Thousands marched through the streets of Edinburgh on Saturday afternoon to demand that Scotland and the UK remain in the European Union.
Organised by the European Movement in Scotland, the crowd gathered at St Giles before marching down the Royal Mile toward the Scottish Parliament, creating a sea of blue as protesters waved the 12 stars of the European Union and the Scottish saltire to demonstrate their support for Scottish independence and opposition to Brexit.
Despite the strong turn-out in a city which voted 75% to remain in the EU, there was some opposition along the way. Some counter-protestors showed up to display placards reading that "More Scots Voted For Brexit Than the SNP".
The crowd ultimately coalesced for an event featuring a variety of cross-party speakers advocating for a second referendum on UK membership of the EU.
The speakers, including key politicians and remain figures such as Scottish National Party MP Joanna Cherry, Scottish Liberal Democrat MSP Alex Cole-Hamilton, the Scottish government’s Europe Minister Ben Macpherson, Labour MP Ian Murray, and Scottish Greens co-leader Lorna Slater.
Joanna Cherry, who is currently at the forefront of a legal victory in the Scottish Supreme Court against the UK government in opposition to Boris Johnson's prorogation of Parliament, accused the PM of acting like a "dictator", but she was "cautiously optimistic that the United Kingdom’s Supreme Court will, like Scotland’s Supreme Court, find that the prorogation was unlawful and that Parliament will be returning to work soon".
She then called on anti-Brexit MPs to work "cross party" to achieve a "people's vote".
Labour's Ian Murray kicked off his speech by donning a Boris Johnson face mask, which was humorously met with a barrage of boo's.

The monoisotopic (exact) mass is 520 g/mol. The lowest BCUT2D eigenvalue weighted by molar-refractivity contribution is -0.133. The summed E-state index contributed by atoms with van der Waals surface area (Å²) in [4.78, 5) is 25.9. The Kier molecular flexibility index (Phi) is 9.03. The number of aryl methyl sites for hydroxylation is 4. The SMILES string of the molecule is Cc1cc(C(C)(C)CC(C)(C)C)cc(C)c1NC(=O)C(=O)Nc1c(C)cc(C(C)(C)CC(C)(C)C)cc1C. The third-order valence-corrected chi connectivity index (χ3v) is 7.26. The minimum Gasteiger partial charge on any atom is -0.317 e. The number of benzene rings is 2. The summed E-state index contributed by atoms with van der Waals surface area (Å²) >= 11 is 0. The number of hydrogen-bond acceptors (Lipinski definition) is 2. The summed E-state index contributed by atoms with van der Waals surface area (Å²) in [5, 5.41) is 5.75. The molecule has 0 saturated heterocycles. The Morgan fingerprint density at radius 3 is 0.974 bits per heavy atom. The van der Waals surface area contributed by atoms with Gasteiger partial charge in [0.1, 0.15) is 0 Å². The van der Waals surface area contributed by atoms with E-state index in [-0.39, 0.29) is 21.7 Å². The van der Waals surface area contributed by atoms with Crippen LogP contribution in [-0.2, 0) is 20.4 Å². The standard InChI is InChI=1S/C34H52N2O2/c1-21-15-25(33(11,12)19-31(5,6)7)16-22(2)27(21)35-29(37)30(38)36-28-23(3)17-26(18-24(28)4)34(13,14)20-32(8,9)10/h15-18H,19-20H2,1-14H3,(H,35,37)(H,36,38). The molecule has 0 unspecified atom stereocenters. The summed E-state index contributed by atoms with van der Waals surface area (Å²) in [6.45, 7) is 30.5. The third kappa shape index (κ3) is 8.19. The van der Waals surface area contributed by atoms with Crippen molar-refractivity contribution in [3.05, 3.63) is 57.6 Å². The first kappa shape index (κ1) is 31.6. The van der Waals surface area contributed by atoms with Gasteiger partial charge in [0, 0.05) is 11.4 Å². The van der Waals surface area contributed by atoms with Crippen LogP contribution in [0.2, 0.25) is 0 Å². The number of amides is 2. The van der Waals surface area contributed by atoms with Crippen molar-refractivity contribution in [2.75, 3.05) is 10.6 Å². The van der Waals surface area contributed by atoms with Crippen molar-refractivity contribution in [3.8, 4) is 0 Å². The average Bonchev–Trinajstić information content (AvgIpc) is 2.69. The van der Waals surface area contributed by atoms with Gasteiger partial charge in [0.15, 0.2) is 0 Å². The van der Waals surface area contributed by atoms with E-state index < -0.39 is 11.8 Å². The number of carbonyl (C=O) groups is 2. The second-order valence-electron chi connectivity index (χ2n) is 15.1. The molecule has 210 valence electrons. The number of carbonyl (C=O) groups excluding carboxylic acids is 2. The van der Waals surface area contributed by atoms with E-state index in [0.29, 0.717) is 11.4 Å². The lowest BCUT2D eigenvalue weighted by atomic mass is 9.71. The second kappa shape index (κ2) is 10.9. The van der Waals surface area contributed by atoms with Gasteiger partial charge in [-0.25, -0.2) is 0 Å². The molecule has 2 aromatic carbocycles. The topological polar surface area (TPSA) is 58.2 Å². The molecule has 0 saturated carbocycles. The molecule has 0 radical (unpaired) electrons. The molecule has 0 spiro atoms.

He demanded that the United Kingdon be given "a final say referendum so that they can have their view on whether or not to remain in the European Union or back the prime minister’s deal".
He even praised Conservative MPs, including former Chancellor Philip Hammond and Father of the House Ken Clarke, for opposing Boris Johnson's government on Brexit, which saw 21 Tory MPs removed from the party.
Mr Cole-Hamilton echoed his party's newly adopted policy, saying that a potential Liberal Democrat government would "revoke Article 50 as the first thing that we do".
One marcher said that he was in attendance because he considered the original referendum to be "invalid because it didn't include 16-year olds and it didn't include EU citizens and it was based on lies".
When asked how he believes the EU has brought about peace, he said that the economic operations and relationships between the countries mean that they're less likely to go to war.
The march comes just a day following global climate protests demanding a zero carbon economy with a respective Edinburgh event also being held outside the Scottish Parliament.
Despite Scotland voting to remain in the EU by a 62% margin, the 2019 EU elections saw Scotland send a Brexit Party MEP to the European Parliament.
However, independence sentiment in the UK appears to be rising in both Scotland and Wales in response to the UKs withdrawal from the EU, which many feel they are being forced into against their will and see independence as a means to remain.
The event intentionally coincides with the United Nations International Day of Peace, for which many supporters of the EU credit the multinational bloc for helping bring about following wars in Europe, as it prevents the establishment of war machine economies.